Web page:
The use of one-person news crews by local U.S. TV stations has grown modestly with the greatest increase occurring at station newsrooms in the smallest TV markets, according to a new RTDNA/Hofstra survey.
While many news consultants and industry observers have predicted declining revenue and the desire to boost story count would propel local newsrooms to increase their use of one-person crews — also known as VJs, video journalists, multimedia journalists and one-man bands — the reality is that newsrooms have not embraced the concept as ubiquitously as anticipated.
“It appears that with one-man-band usage, a lot of stations are more talk than action, according to the numbers,” said survey director Bob Papper, professor and chairman of the journalism department at Hofstra University.
According to survey findings, the percentage of stations saying they “mostly use” one-man bands for newsgathering has grown from 22.3 percent three years ago to 31.7 percent today. Among stations saying they make “some use” of one-person news crews, the percentage has grown from 26.9 percent to 29 percent this year.
The percentage of stations saying they make “not much” use of one-person crews declined from 22.3 percent to 21 percent this year, and those saying they “do not use” one-person crews dropped from 28.6 percent to 18.3 percent, according to the findings.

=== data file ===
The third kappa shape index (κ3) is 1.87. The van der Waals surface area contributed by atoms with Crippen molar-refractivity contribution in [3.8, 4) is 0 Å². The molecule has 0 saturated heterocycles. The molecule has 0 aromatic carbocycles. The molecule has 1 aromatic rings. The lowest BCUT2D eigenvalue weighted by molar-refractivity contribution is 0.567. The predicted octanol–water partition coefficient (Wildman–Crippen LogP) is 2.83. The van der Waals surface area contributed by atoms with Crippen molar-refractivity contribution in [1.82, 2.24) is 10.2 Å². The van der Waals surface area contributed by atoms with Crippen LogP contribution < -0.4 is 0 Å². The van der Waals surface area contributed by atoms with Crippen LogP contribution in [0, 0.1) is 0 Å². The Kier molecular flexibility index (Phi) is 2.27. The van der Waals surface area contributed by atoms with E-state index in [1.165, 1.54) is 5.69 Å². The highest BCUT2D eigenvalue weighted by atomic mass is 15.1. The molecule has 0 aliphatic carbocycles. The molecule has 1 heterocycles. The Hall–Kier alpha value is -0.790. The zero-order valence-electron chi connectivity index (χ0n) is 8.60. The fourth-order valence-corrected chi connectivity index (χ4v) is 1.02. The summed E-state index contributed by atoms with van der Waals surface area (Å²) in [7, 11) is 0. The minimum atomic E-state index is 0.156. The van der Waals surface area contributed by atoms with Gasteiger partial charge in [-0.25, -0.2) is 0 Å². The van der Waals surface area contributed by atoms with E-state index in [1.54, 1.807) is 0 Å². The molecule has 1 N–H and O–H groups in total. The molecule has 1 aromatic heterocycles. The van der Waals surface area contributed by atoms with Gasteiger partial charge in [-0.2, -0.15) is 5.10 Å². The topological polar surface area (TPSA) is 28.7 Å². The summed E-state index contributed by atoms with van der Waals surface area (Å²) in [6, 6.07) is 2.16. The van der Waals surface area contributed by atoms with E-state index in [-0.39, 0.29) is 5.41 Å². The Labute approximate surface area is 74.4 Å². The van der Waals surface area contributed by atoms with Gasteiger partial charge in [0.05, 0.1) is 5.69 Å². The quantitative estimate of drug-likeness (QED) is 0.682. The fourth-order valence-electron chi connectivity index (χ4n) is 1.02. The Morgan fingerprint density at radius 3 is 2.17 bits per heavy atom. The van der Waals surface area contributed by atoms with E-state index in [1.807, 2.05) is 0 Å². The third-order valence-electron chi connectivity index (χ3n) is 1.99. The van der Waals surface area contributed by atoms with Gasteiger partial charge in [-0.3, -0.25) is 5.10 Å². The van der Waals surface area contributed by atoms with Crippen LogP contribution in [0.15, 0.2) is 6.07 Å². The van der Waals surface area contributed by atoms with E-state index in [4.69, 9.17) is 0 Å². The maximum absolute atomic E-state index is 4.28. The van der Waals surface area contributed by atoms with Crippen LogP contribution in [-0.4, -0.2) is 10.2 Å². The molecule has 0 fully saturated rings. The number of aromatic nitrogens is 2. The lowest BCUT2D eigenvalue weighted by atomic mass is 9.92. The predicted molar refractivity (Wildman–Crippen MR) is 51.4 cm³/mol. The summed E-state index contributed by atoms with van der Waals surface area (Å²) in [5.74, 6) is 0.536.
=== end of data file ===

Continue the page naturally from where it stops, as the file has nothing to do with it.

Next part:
Most of the growth in the use of one-man bands from 2007 to 2010 occurred in the smallest markets and in the smallest newsrooms. Conversely, only 8.5 percent of the largest newsrooms (those with 51 or more employees) said they “mostly” use one-man-bands.
“Expected use” of one-man bands is where there is the biggest change, up to 43.1 percent this year from 27.7 percent three years ago, Papper said. However, he warned that it is necessary to use caution when interpreting the results. The “expected use” numbers are the same as the year before, and the actual growth of one-man bands was far more modest than the expectation, he added.
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